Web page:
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On Stage

By Anil Dharker

30th December 2019

Do you have Alexa in your home to do you bidding? Or perhaps you are not an Amazon fan and have, instead, Apple’s Siri to schedule events and reminders, search the internet or find what movies are running in town.

If you do, here’s news for you from a New York Times report: Researchers in Japan and at the University of Michigan have found a way to hack into Siri, Alexa and Google Home simply by shining laser pointers at the devices’ microphones. They could then carry out a number of tasks connected to Siri & Co, opening a garage door for example. In one experiment they found they were able to control a device as far as 350 feet away by focusing lasers with a telephoto lens. Apparently, the microphones react to the light as if it were voice commands.

Sounds amusing, one more victory for human beings over the dreaded machine? Before we exult, let’s look at some of the consequences of hacking. And hackers are clever enough to get into most devices. The most dangerous, of course, is your mobile phone because the way we use it, it has far too much information in it which we cannot afford to lose. Just a few weeks ago, a TV actor received a call from an international number. The caller turned out to be a recorded message giving out a six-digit WhatsApp code. For reasons too complicated to explain, this led to his phone being hacked and all his contacts being sent obscene messages. Women on his phone lists, in fact, received pornographic visuals. And WhatsApp was supposed to be impenetrable!

The problem is that unless we are antediluvian, we will use devices, particularly the phone, because they are so very convenient. The young, of course, are completely hooked on Social Media through their mobiles (Is that young couple in the restaurant on a first date? They must be: they are both looking at their own phones). Lost, not in love but in the brave new world of technology, they are blind to its dangers.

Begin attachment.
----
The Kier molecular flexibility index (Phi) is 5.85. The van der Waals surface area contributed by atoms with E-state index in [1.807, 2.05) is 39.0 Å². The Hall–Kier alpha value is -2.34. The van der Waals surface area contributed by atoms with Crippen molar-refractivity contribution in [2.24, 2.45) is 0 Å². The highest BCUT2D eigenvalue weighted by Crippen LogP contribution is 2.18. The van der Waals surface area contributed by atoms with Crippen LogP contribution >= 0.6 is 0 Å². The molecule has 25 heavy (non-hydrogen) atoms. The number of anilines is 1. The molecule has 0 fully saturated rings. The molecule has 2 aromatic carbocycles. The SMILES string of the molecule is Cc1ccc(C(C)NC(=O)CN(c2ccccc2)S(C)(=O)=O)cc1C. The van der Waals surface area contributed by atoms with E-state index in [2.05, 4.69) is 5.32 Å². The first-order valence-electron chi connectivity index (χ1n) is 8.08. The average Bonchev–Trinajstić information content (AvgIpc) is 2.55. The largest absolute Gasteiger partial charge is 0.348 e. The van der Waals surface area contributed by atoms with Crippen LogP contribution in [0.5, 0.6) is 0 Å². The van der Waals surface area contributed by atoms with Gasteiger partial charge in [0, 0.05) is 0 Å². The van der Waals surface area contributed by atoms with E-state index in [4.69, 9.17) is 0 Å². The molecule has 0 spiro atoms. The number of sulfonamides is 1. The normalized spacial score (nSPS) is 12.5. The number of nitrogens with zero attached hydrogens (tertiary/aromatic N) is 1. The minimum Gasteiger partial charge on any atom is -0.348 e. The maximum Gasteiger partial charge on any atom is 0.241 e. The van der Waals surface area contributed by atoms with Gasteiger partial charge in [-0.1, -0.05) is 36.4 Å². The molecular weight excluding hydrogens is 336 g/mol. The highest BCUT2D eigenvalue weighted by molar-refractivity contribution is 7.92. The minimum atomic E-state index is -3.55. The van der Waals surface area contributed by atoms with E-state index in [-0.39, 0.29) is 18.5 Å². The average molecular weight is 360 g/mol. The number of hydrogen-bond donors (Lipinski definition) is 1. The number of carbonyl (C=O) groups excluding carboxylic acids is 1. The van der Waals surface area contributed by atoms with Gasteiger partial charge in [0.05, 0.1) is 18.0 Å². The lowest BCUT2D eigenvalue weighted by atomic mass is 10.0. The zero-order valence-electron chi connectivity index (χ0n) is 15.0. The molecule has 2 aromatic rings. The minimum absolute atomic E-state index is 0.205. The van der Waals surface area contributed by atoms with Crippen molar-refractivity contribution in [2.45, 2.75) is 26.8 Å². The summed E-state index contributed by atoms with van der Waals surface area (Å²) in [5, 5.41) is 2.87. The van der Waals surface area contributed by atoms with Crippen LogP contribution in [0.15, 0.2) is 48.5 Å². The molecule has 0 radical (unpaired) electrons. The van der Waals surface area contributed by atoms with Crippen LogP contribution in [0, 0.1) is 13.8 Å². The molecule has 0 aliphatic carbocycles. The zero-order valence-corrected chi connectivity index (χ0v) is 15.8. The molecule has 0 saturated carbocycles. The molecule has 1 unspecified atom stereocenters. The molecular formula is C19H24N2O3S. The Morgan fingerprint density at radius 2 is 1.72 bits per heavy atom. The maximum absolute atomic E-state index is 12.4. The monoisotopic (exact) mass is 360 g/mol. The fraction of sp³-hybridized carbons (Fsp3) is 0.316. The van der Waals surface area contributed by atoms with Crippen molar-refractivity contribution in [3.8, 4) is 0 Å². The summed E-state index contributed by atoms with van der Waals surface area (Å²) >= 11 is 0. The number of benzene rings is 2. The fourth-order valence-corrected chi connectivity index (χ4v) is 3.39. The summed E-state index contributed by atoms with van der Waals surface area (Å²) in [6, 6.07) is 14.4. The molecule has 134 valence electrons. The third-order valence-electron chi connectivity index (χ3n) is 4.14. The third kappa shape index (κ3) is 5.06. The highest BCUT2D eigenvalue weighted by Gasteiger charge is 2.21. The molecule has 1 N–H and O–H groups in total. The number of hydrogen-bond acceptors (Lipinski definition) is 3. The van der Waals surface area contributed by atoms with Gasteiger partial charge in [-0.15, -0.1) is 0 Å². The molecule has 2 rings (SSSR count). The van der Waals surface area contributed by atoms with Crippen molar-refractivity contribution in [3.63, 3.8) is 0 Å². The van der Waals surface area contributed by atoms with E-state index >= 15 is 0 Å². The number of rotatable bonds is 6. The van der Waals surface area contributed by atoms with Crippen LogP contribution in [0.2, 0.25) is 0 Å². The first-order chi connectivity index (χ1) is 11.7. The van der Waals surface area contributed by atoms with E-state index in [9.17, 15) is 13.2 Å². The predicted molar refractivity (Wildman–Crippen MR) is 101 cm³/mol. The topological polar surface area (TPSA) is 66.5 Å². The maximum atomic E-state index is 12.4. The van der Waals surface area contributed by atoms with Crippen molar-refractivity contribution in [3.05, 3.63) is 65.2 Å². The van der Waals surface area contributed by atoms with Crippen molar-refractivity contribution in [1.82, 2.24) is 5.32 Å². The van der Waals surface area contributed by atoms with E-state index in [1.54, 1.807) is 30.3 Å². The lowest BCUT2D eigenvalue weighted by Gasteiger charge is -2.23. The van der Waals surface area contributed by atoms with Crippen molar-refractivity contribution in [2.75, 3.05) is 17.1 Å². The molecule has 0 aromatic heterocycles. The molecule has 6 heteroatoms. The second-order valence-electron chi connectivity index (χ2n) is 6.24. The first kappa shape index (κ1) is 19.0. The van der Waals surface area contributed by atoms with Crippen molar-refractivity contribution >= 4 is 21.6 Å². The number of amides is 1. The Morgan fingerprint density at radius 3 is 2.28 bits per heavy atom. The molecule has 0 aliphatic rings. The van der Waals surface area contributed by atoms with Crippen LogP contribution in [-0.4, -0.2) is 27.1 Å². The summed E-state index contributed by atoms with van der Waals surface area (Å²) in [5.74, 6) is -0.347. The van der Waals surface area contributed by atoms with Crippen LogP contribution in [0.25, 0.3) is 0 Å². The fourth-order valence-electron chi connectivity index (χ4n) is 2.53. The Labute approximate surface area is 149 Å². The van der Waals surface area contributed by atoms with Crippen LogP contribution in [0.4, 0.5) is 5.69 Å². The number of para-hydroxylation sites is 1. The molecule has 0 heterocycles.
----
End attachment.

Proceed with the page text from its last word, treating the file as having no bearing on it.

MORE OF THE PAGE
Take the case of Katie Hill, the California Congresswoman, a rising star in America’s Democratic Party, who recently resigned her congressional seat. Nude photographs of her with a former campaign staffer were leaked (no one knows by who), and she found it impossible to continue. Then there’s Justin Trudeau, the very young, very personable Prime Minister of Canada, who almost lost the recent general election because a photograph taken when he was in his 20s went viral. The picture was of him dressed for an Arabian Nights- themed gala and he was in black face, sporting a turban.

Trudeau is a liberal, with a wonderful record. By no account is he a racist (he has a number of Sikhs in his cabinet). Yet youthful indiscretion almost cost him his job, and Canada a successful leader. Katie Hill was one of the 20 millennials who won seats in the Congress at the last US election; she pushed for action on climate change and student debt. These are important issues, yet she has had to pay the price for doing what a phone camera allows you to do, which is to take intimate photographs. She’s by no means alone: a 2015 US study found that 88% of adults had sexted at least once in their lifetimes! But those sexual messages, supposed to be private, can easily become weapons of blackmail: Time magazine reports a 2016 study which found that 1 in 25 Americans (that’s over 10 million people) had their photos either posted without their consent or had someone threaten to do so. We may forget our impulsive foolishness, our youthful peccadilloes, but ‘something’ out there never forgets.

We can’t do without our devices, but we shouldn’t trust them. There’s an App on your phone called true caller which identifies a caller not in your phone book. I found this really useful in dealing with unsolicited marketing calls. I used the App enthusiastically without thinking of how the App had got the identities of people through their numbers. Then one fine day, the App began to tell me the balance in my bank account. How on earth had the App infiltrated into my system? Simple: my bank sends SMSs about credits and debits, and the App had logged on to that without my permission!

The tech involved is probably quite simple. And that’s the frightening thing: AI is profiling you, evaluating your tastes in music and food and customising ads accordingly. I googled for information on a watch: I now get watch ads. Check out the latest model of a car, and henceforth you will get more information about automobiles than you will ever need. PI, or Privacy International, is fighting in the West for new legislation to deal with this invasion into our daily lives, but in India our laws probably haven’t even heard of AI. And legislation can be a two-edged sword; under the guise of protecting us, governments can bring in laws which limit access to free speech.

Either way we lose. AI wins. Hello Alexa. Be my friend.